The collection comprises two letters from Lady Elizabeth Eastlake to Rawdon Brown, written in August and September 1877, just after Eastlake had returned to England from an extended stay in Venice. They refer to Eastlake's recent publication, 'Venice defended', which was published in the Edinburgh Review of July 1877, to Eastlake's other writing interests, and to Brown's encouragement of her work.
Letters from Lady Elizabeth Eastlake (1809-1893), author, to Rawdon Brown (1803-1883), historian, 1877
- This material is held at
- ReferenceGB 159 MS 218
- Dates of Creation1877
- Name of Creator
- Language of MaterialEnglish
- Physical Description2 items
- Direct Link
Scope and Content
Administrative / Biographical History
Lady Elizabeth Eastlake (1809-1893), née Rigby, was a prolific author and translator, particularly interested in art and travel. She wrote reviews of art and literature, and articles on general matters for the 'Quarterly Review' from 1842 onwards, and published articles on art history in the 'Edinburgh Review' between 1872 and 1883. Other works included 'Residence on the Shores of the Baltic' (1841), 'Handbook of the History of Painting, Part I: The Italian Schools' (1851), a translation of Waagen's 'Treasures of Art in Great Britain' (1854-1857), and 'Five Great Painters', profiling Leonardo da Vinci, Michelangelo, Titian, Raphael and Dürer (1883). Elizabeth Rigby married the artist Sir Charles Lock Eastlake in 1849, but was widowed in 1865.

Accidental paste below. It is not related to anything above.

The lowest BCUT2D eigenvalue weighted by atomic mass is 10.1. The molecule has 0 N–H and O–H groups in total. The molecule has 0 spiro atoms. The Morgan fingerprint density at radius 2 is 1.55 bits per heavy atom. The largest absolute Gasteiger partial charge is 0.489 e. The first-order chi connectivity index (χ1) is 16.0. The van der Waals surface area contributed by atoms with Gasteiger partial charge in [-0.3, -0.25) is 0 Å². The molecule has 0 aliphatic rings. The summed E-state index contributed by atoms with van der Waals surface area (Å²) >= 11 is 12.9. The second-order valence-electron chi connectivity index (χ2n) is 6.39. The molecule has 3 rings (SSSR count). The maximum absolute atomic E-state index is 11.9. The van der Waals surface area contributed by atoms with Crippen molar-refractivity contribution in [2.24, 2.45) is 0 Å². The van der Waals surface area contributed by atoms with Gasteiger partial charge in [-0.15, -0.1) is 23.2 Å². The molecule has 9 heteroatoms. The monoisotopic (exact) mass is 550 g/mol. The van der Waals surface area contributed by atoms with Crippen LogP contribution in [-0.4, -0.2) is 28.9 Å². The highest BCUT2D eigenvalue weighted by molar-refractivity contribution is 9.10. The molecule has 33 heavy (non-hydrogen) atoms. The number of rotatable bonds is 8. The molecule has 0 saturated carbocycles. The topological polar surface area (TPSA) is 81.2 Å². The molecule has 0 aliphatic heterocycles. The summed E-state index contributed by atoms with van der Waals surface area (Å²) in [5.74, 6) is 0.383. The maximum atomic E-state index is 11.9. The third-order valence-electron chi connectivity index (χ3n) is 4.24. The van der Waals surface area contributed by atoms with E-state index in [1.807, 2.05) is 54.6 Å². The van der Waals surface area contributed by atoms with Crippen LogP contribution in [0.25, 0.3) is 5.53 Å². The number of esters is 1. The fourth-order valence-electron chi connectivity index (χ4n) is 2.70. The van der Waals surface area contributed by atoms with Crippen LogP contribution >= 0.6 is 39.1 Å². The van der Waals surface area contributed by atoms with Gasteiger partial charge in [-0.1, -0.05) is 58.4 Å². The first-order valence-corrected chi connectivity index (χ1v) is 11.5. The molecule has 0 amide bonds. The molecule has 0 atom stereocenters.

Rawdon Lubbock Brown (1803-1883), historian and antiquary, lived in Venice from 1833 until his death. He was the editor for the 'Calendar of State papers and manuscripts, relating to English affairs, existing in the archives and collections of Venice...', published by HMSO from 1864-1881. The sixth volume was published posthumously by his executor, George Augustus Frederick Cavendish-Bentinck.
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In the Reading Room, King's Meadow Campus:
Typescript catalogue, 3 pp.
Online catalogue accessible through the Manuscripts and Special Collections website.
Physical Characteristics and/or Technical Requirements
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The collection was transferred from the University of Nottingham Library to the Department of Manuscripts in November 1972, having been discovered in the Library's copy of the Venetian State Papers.